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My 62 year old mom has had a malignant and inoperable brain tumor since February 2014. Her symptoms were manageable throughout radiation and the beginning of chemotherapy. However, in the last 6-8 weeks, she has deteriorated significantly. She had to be hospitalized in late July for multiple seizures. When she walked into the ER with my father was the last time she walked unassisted. Since then, she needs a walker and tires just walking from one room to another. She needs assistance getting out of bed, toileting, dressing, and most other things. She also has serious memory deficits and cognitive problems. The doctor said she is the equivalent of someone with moderate dementia.

My father is 76 years old and although he is physically healthy, he has gone down psychologically in the past 6 months. Some days he just lies in bed and won't lift a finger to help.

I haven't lived at home since I left for college at 17. I work and live 500 miles away. I have a good job, big group of friends, and a girlfriend.

I came home after my mom left the hospital to help out. I thought it would be temporary, but 6 weeks later I am still here. I am trying work from home, but it really isn't feasible because there is a lot I can't do. I've already used up all of my paid leave coming home to visit between February and July, and now I'm using unpaid FMLA to make up the hours I can't do from home. I have about 250 hours of FMLA left to last until the end of the year. My mom's prognosis is uncertain; the doctors think it could be months to a year, and the literature I've read online is all over the place, sometimes the median life expectancy is 9-12 months from diagnosis, other times 2-3 years.

I am in serious panic mode because I'm not sure what will happen next. Sometimes I go to my car and just start screaming and punching the steering wheel. I have already been dealing with the fact that I will lose my mom, who is the person I love most. Now I'm facing the prospect of losing everything else in my life too. I have frequent thoughts of running away, but I'd probably kill myself from the guilt. We have no help either - my father's children live out of state and don't care, and my parents have no friends, church group, or other family anywhere nearby. My parents can afford in-home aides, but my father hates strangers in his home, and thinks they will steal because they are mostly black.

I am angry my parents had me so late in life. I am angry that I have to deal with this alone and at my age. I am angry I have to be power of attorney and make important medical and financial decisions because my father is too weak of a person to do them. I am angry that the one person I always turned to for advice and comfort when times were tough is now too confused and not lucid to be there for me. I am angry at all of the people on this forum and others who act like caregiving is a "blessing". Maybe it is if you have a spouse to go to work and pay your bills, or an extensive support group to give you respite and a shoulder to cry on.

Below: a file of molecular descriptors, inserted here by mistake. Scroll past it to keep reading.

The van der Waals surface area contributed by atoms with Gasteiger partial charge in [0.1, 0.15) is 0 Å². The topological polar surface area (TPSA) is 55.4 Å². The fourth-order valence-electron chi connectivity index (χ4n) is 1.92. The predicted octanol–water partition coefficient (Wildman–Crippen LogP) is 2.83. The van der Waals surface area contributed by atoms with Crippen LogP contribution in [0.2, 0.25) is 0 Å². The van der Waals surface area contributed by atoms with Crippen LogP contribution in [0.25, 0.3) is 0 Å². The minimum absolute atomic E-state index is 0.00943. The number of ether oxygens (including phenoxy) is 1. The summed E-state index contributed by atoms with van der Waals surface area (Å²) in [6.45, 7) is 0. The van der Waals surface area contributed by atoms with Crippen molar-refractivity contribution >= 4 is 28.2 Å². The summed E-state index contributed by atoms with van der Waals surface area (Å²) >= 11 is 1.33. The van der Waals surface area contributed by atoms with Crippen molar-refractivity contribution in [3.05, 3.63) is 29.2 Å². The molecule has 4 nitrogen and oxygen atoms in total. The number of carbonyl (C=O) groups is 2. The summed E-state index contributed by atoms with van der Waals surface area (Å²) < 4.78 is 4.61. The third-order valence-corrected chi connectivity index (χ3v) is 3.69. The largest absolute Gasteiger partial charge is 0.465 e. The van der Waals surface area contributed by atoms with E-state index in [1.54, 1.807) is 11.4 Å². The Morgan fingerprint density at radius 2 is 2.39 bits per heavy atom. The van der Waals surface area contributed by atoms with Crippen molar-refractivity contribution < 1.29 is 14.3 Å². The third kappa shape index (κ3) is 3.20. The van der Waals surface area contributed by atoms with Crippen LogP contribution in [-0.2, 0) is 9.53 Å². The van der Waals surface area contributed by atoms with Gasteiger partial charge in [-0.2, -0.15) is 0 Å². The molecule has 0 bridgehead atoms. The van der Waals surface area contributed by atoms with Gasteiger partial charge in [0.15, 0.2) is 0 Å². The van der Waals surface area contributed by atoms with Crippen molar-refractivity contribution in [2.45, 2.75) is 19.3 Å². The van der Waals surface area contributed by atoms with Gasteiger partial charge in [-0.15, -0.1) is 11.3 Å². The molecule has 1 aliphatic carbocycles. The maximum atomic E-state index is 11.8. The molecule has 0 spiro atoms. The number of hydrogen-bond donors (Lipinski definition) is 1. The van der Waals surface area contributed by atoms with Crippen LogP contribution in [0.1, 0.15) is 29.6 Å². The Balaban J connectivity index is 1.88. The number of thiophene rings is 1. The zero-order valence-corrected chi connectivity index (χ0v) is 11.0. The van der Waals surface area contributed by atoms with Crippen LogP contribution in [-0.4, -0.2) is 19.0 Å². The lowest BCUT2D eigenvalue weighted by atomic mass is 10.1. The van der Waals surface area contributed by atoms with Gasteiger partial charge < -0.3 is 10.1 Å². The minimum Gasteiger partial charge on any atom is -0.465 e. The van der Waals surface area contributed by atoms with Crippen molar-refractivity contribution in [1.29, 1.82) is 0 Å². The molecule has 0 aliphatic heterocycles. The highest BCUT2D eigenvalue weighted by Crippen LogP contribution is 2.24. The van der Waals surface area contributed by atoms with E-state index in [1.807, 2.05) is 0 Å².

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Knam, I hope I'm wrong here or too alarmist, but a scenario I see possibly in the pipeline is that after your mother's death, dad will decide that you are his "wife" substitute and will pull out all the stops to see that you become his caregiver. That is why involving hospice to secure care for mom, while making it clear to dad that he is on his own (I'm assuming he is not suffering from dementia) ...the sooner he "gets it" that there will be no woman to enable his life and that he needs to start learning to cope, the better.
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"Dad, mom is past the point where she can be cared for by amateurs. She needs professional hospice - trained caregivers, and she needs them here, in her own home. I have to leave to go back to work next week. Do you want to call Hospice yourself, or should we do it together? "
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Knam, you posted "my father balks at the idea of anyone other than family taking care of my mom", and what is he if not immediately family, he needs to step to the plate and help instead of being a standbyer with his hands in his pockets doing nothing. That is why you need to leave, go back to your job, and let your Dad start to adjust with his *new* role as Caregiver.

Maybe then your Dad will start calling other family members to help out, like his other children to help him with caring for their step-mother. Your Dad's other children got to peruse their careers, and so should you.
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Knam, what father thinks is his problem. Your responsibility is to your Mom and making sure she is taken care of. For that to happen, you also need to do what you need to do for YOURSELF!
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I am aware of senior resources and all of that, but my father balks at the idea of anyone other than family taking care of my mom.

I'm willing to take care of her, but on my terms. That means moving her to my city in my apartment and hiring someone to take care of her while I'm at work. The caregiving itself is hard but manageable. My fear is losing my job and my friends by becoming trapped in my parents' town. Then I will literally have nothing left after my mom eventually passes away.
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Rovana, learned something new today. I have never heard the term broken reed. Interesting, I could tell what it meant, though. I suppose now, as has happened many times before, now I will start hearing it everywhere.